(Penn State) Like a scene from a horror movie, tomato fruitworm caterpillars silence their food plants' cries for help as they devour their leaves. That is the finding of a multidisciplinary team of researchers, who said the results may yield insights into the abilities of crop plants -- such as tomato and soybean -- to withstand additional stressors, like climate change. (Source: EurekAlert! - Biology)
Source: EurekAlert! - Biology - February 17, 2021 Category: Biology Source Type: news

Dietitian gives the lowdown on the healthiest tinned beans in the supermarket 
The tomato sauce provides lycopene (linked with lower risk of heart disease and stroke). But not all cans are equal. Here, a dietitian selects five of the healthiest. (Source: the Mail online | Health)
Source: the Mail online | Health - February 16, 2021 Category: Consumer Health News Source Type: news

Diabetes type 2: Tomato juice and black tea help to lower blood sugars
DIABETES type 2 is strongly impacted by what foods and drinks a person consumes. What are the best and worst drinks for blood sugar levels? (Source: Daily Express - Health)
Source: Daily Express - Health - February 9, 2021 Category: Consumer Health News Source Type: news

'You say tomato, I say genomics': Genome sequences for two wild tomato ancestors
(University of Tsukuba) A research team led by University of Tsukuba has produced genome sequences for two wild species of tomato from South America, ancestors of the cultivated tomato. The ancestral species contain thousands of genes that are not present in modern types. The novel genes will help plant breeders produce new tomatoes with features like improved disease resistance, increased tolerance for the changing climate, and improved flavor and shelf-life. (Source: EurekAlert! - Biology)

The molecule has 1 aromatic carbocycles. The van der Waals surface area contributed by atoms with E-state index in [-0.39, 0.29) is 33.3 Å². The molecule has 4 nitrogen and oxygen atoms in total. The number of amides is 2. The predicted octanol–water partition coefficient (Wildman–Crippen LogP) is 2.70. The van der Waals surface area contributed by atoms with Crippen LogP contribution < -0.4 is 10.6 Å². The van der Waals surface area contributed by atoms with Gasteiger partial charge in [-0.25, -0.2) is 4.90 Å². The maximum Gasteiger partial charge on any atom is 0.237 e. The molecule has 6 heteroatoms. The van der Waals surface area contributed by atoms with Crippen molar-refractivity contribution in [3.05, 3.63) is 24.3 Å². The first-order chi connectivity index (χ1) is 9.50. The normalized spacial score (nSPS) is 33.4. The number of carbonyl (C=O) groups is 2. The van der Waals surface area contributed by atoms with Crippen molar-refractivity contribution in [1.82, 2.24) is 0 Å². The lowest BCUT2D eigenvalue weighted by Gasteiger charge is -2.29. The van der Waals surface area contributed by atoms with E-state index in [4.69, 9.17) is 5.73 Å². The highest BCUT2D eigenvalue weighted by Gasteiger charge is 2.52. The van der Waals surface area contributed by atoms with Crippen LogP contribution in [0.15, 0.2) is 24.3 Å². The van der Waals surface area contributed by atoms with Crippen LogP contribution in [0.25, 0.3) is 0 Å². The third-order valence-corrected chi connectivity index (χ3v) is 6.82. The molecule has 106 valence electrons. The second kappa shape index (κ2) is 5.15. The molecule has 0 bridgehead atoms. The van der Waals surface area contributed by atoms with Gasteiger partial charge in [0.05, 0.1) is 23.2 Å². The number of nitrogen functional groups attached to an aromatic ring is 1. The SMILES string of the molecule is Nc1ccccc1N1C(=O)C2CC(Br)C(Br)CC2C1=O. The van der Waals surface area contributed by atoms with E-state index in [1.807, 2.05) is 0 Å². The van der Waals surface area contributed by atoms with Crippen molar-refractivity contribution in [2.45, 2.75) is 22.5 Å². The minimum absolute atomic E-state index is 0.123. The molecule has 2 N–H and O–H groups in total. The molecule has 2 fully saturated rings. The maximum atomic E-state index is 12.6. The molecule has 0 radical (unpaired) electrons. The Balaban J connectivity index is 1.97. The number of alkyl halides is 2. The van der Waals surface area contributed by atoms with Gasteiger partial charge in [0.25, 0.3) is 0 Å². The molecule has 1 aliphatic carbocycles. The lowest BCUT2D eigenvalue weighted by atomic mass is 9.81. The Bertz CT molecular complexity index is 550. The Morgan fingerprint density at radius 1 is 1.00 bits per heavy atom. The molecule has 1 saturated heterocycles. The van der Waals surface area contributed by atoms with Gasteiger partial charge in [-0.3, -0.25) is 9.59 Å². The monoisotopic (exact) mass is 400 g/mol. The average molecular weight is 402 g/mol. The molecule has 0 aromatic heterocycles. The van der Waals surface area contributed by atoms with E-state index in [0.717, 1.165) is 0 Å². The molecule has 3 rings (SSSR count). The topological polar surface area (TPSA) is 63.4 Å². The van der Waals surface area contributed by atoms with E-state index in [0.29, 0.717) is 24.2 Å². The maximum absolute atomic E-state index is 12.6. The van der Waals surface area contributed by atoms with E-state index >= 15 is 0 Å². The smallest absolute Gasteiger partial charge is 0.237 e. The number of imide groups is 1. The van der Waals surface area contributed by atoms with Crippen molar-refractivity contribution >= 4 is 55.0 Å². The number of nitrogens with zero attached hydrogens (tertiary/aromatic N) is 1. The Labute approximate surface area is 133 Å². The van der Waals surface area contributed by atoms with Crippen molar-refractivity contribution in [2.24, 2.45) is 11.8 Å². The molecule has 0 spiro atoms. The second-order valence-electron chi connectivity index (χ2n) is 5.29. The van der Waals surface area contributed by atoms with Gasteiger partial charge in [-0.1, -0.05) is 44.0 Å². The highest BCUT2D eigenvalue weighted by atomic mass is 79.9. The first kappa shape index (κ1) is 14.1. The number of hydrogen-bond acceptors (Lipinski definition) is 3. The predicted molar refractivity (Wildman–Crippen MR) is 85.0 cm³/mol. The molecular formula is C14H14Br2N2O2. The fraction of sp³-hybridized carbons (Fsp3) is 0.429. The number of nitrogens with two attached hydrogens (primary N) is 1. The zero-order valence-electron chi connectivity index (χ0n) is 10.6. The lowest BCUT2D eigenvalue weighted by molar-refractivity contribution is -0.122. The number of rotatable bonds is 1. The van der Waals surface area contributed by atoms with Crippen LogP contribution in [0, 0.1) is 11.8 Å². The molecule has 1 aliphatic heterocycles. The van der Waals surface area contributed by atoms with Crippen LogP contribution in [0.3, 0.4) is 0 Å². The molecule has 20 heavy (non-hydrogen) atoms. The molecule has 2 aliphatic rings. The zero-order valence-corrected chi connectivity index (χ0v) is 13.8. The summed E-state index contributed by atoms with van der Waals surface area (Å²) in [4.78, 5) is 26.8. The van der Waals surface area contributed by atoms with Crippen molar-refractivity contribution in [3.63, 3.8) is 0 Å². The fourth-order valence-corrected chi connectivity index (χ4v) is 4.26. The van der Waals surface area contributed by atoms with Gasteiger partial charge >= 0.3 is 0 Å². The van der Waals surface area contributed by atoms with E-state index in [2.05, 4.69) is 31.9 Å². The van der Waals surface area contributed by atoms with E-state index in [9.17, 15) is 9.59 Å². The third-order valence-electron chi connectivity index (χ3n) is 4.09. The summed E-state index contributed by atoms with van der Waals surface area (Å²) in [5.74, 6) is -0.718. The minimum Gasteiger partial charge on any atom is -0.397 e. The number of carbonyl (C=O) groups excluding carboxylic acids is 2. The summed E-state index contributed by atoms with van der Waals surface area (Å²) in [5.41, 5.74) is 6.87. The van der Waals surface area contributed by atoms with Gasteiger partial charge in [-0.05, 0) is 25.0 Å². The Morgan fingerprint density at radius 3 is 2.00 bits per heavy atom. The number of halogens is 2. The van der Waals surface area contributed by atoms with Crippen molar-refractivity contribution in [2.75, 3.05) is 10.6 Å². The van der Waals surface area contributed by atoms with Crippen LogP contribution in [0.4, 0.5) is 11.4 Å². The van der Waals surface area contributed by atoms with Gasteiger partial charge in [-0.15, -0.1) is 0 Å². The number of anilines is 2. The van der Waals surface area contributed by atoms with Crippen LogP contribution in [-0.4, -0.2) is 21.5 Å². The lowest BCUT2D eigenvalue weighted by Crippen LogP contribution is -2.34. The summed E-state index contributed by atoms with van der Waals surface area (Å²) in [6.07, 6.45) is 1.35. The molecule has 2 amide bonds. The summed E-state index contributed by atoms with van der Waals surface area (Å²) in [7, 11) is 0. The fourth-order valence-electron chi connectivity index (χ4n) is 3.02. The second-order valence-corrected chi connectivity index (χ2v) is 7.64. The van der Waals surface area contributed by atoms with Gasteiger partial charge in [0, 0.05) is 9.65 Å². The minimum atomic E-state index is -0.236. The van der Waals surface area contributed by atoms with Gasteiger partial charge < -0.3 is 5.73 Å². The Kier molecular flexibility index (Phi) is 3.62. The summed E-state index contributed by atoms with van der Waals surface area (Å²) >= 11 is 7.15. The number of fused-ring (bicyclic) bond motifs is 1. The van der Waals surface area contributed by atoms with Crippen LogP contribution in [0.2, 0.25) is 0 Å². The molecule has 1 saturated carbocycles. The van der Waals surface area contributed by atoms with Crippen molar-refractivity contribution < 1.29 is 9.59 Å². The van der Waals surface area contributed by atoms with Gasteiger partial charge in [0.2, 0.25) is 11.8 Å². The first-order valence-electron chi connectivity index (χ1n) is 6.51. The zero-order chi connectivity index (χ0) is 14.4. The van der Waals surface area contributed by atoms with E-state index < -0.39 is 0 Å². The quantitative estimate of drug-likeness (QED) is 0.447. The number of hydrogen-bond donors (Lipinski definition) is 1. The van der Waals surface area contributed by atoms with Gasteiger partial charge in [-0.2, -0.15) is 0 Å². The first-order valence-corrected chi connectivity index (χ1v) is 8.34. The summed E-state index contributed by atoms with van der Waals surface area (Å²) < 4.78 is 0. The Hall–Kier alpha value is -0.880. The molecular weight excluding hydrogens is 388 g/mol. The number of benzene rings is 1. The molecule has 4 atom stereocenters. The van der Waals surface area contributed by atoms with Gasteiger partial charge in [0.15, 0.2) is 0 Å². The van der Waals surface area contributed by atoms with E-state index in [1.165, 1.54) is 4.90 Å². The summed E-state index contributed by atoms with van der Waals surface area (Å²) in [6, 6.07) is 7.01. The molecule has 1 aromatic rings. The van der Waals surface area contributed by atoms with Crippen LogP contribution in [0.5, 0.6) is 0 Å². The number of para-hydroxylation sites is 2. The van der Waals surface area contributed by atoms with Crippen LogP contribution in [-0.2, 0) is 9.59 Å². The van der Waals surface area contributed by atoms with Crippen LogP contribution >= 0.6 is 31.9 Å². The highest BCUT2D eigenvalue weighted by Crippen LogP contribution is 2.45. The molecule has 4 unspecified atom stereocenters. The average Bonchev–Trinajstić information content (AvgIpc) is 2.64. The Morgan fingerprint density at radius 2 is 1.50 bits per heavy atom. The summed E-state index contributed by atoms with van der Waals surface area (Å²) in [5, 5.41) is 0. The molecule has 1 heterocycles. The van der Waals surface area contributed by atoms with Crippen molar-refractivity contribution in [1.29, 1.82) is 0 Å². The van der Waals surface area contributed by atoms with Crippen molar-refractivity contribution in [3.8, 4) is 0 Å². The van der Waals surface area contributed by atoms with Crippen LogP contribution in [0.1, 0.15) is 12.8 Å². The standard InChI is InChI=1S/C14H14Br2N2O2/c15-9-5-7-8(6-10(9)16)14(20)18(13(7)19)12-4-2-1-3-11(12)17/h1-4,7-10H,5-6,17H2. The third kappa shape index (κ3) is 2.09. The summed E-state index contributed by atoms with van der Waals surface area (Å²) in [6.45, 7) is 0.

Source: EurekAlert! - Biology - January 27, 2021 Category: Biology Source Type: news

Here's some happy gardening news: Tomatomania is back with hundreds of tomato choices
Tomatomania, Southern California's harbinger of spring gardening for the last 30 years, is back with a traveling show of more than 200 tomato varieties. (Source: L.A. Times - Health)
Source: L.A. Times - Health - January 23, 2021 Category: Consumer Health News Authors: Jeanette Marantos Source Type: news

Type 2 diabetes: Oranges and tomatoes key in managing blood sugar levels
TYPE 2 diabetes can feel like a minefield - what can you and can't you eat to get that delicate blood sugar level right? Dr Sarah Brewer exclusively revealed two food items to be adding into your shopping trolley. (Source: Daily Express - Health)
Source: Daily Express - Health - January 16, 2021 Category: Consumer Health News Source Type: news

US bans all cotton and tomato products from Xinjiang over slave labor
(Source: Reuters: Health)
Source: Reuters: Health - January 13, 2021 Category: Consumer Health News Source Type: news

Seeding the Ocean: Inside a Michelin-Starred Chef ’s Revolutionary Quest to Harvest Rice From the Sea
There are very few things that Ángel León hasn’t done with the fruits of the sea. In 2008, as a young, unknown chef, he took a loin from one fish and attached it to the loin of another, using collagen to bind the two proteins together. He called them hybrids and served them to unsuspecting diners at Aponiente, his restaurant in the southern Spanish port town of El Puerto de Santa María, just across the bay from Cádiz. He discovered that fish eyes, cooked at 55°C in a thermal circulator until the gelatin collapsed, made excellent thickening agents for umami-rich sauces. Next he found th...
Source: TIME: Science - January 9, 2021 Category: Science Authors: Matt Goulding Tags: Uncategorized climate change feature longform Magazine Source Type: news